China's first and so far only space station – Tiangong-1 is set to re-enter Earth on Sunday, April 1, give or take 36 hours. It has been falling for some time now, but it is more likely than not to finally crash and burn within a week.
Why did China even build a space station in the first place? Turns out, the Tiangong-1, or "Heavenly place- 1" fulfilled a few important science missions while it was still active. Much smaller than the International Space Station (ISS), it was reportedly only the size of an average school bus says Space.com. However, it played an important role in the development of proprietary Chinese spacecraft docking and rendezvous techniques.
The Tiangong-1 was also decked out with scientific instruments, including earth observation kits as well as space environment detectors, according to the China Manned Space Engineering Office (CMSE), notes the report.
"Tiangong-1 has obtained a great deal of application and science data, which is valuable in mineral-resources investigation, ocean and forest application, hydrologic and ecological environment monitoring, land use, urban thermal environment monitoring, and emergency disaster control," wrote CMSE in a 2014 release. "Remarkable application benefits have been achieved."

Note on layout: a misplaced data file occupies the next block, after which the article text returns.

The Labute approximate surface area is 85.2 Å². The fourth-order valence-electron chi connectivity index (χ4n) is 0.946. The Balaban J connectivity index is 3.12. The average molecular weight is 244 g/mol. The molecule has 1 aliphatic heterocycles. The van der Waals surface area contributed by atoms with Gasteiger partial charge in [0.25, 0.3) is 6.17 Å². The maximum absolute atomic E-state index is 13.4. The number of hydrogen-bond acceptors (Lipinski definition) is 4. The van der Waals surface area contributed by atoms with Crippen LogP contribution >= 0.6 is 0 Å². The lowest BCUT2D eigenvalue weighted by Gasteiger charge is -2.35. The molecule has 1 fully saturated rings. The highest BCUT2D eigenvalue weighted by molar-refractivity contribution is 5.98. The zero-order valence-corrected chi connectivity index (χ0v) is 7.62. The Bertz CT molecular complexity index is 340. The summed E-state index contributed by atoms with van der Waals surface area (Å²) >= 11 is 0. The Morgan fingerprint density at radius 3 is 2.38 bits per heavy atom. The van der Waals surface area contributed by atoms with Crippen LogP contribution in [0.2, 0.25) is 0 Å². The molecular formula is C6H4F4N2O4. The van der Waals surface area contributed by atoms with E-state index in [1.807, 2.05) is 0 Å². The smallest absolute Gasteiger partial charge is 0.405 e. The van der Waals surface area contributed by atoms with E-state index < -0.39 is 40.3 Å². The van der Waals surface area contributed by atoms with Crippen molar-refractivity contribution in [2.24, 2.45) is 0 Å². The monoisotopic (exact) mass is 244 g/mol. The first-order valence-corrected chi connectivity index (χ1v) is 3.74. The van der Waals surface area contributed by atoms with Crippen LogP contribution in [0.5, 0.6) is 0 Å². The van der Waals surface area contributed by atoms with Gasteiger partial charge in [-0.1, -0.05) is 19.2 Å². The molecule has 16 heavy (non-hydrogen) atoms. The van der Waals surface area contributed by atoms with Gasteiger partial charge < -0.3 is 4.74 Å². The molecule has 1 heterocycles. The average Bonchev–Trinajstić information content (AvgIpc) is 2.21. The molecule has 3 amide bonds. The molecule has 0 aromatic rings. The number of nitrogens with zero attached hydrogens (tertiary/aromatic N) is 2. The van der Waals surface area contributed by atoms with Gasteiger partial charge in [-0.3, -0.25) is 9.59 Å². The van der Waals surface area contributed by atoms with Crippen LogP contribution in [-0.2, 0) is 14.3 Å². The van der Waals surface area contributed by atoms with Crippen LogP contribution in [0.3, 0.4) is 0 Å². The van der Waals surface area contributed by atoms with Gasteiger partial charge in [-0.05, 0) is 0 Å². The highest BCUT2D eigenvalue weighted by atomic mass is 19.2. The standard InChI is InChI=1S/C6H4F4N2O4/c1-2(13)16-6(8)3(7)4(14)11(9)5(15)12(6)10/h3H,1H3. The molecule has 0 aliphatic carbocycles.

Tiangong-1 proved to be useful with its observations during the Yuyao flood disaster in 2013, notes the report. Also, images from a massive Australian fire were also taken from the space station, proving to be useful for the Australian government. Information like this was also made available to domestic and international users as a paid service.
Tiangong-1 that weighed 8,500 kg during launch was seen as a test operation before China launched a much larger space station in the coming decade. It served as a way to demonstrate short-term living in orbit for astronauts.
The Tiangong-1 mission was supposed to last between 2011 and 2013 in which time China conducted three docking "Shenzhou" missions between November 2011 and June 2013. While the space station was built only for two years, it was put on an extended application phase by the end of 2013, notes the report.
The craft was then put on an Earth remote sensing mission, where it was able to produce several "hyperspectral" images, using data from across the electromagnetic spectrum. Chinese authorities also maintained orbit and performed several maneuvers to keep it its orbit.
By March 2016, and after 1,630 days in orbit, China had finally lost control over the Tiangong-1. Its final orbital maneuver was carried out in December 2015, reports Space.com. Based on current orbit, the space station is set to crash into Earth between the 43 degrees north and 43 degrees south latitudes.